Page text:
Lia Thomas: Outrage as UPenn trans swimmer breaks women's records after trasnsitioning from male

Lia Thomas: Outrage as UPenn trans swimmer breaks women's records after trasnsitioning from male
It it unclear when Thomas transitioned from male to female, but she had competed as a man even in November 2019 (Twitter)

Lia Thomas, 22, is a transgender swimmer at the University of Pennsylvania who has been shattering women’s records at the school. Thomas competed for three years at Penn as a man -- Will Thomas -- before the transition. 

At a meet on November 20, Thomas had a 1:43:47 time in the 200-meter freestyle and 4:35:06 in the 500-meter freestyle. These times, which were records for Penn, would have placed Thomas second and third, respectively in the NCAA Women’s Championships. Thomas breaking women’s records has, like always, raised questions about how fair it is when people who are born as men compete as women. There has been a lot of debate surrounding what is fair on the field, the court, the track, and in the pool. In January, Biden inked an order allowing transgender athletes with girls but it was not without opposition. 


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Who is Lia Thomas?

It is unclear when Thomas transitioned from male to female. However, it is known that she had competed as a man even in November 2019 on the male swim team. As per NCAA rules, at least one year of testosterone suppression treatment is required to be able to compete as a woman.

“(Swimming) is a huge part of my life and who I am. I’ve been a swimmer since I was five years old,” Thomas, co-chair of the UPenn club Non-Cis, told Penn Today this past June. "The process of coming out as being trans and continuing to swim was a lot of uncertainty and unknown around an area that’s usually really solid. Realizing I was trans threw that into question. Was I going to keep swimming? What did that look like? Being trans has not affected my ability to do this sport and being able to continue is very rewarding.”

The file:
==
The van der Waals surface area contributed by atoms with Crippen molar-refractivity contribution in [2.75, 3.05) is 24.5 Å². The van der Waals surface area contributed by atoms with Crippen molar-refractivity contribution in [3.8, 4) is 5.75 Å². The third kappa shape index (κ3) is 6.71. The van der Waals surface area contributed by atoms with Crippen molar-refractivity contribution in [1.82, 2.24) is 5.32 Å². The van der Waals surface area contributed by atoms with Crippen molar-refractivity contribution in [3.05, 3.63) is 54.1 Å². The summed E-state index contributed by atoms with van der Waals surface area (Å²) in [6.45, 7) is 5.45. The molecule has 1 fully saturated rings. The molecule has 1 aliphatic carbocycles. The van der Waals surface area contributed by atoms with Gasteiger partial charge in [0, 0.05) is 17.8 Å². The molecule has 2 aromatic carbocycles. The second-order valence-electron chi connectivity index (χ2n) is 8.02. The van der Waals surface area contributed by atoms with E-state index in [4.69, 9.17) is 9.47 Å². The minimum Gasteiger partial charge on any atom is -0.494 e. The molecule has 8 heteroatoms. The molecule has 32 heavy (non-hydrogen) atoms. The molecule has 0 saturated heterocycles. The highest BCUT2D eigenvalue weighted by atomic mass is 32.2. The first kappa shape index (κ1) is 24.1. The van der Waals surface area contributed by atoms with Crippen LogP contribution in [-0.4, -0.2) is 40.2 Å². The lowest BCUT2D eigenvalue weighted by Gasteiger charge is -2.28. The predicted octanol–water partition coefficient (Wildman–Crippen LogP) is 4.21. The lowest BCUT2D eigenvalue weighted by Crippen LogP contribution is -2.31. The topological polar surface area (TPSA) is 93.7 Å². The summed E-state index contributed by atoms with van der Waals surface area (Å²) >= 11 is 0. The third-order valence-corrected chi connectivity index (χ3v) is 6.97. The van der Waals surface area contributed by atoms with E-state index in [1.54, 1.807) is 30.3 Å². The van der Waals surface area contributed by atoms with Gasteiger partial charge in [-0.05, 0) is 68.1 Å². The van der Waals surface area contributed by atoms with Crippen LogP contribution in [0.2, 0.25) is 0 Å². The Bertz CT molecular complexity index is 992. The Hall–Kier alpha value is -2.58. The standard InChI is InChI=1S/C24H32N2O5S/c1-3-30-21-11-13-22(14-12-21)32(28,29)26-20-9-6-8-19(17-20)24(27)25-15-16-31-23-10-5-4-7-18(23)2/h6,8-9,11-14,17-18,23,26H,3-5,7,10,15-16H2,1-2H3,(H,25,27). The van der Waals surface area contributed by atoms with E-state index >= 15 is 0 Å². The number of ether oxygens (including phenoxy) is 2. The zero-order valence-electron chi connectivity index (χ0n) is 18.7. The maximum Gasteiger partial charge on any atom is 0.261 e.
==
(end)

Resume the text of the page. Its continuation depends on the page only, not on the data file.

The Department of Justice this past June said that laws in Arkansas and West Virginia that prevent athletes who were born as men from competing in women’s sports were unconstitutional. “The United States has a significant interest in ensuring that all students, including students who are transgender, can participate in an educational environment free of unlawful discrimination,” the DOJ said in court documents filed in a West Virginia court.

However, there is no dearth of controversy when it comes to topics like these. Many took to social media to express their dissent over Thomas being allowed to compete with women. “Well of course women’s records are being smashed!” tweeted Chicago-based sports performance coach Linda Blade. “Lia competed as male for first three years in #NCAA. This is not right! We need to return to #SexBasedSports! #SexNotGender to preserve fairness for female athletes.”


"How can people justify this? This is a man. He should be ashamed of himself," one user wrote. "Lia Thomas is a man who went through male puberty, & swam on men’s teams for almost his entire career. #NoThankYou #SaveWomensSports," another user said.



"Why would you enjoy such a 'win'? It's like a heavy-weight beating a middle-weight fighter. It's like living in LaLa-Land," one user wrote, while another wrote, "Bwahahahahahahah!!!! This is “Lia Thomas” who is destroying women’s swimming records.. This person officially competed as a man for his first 3 damn years of college.. Now this person competes as a “woman”.."



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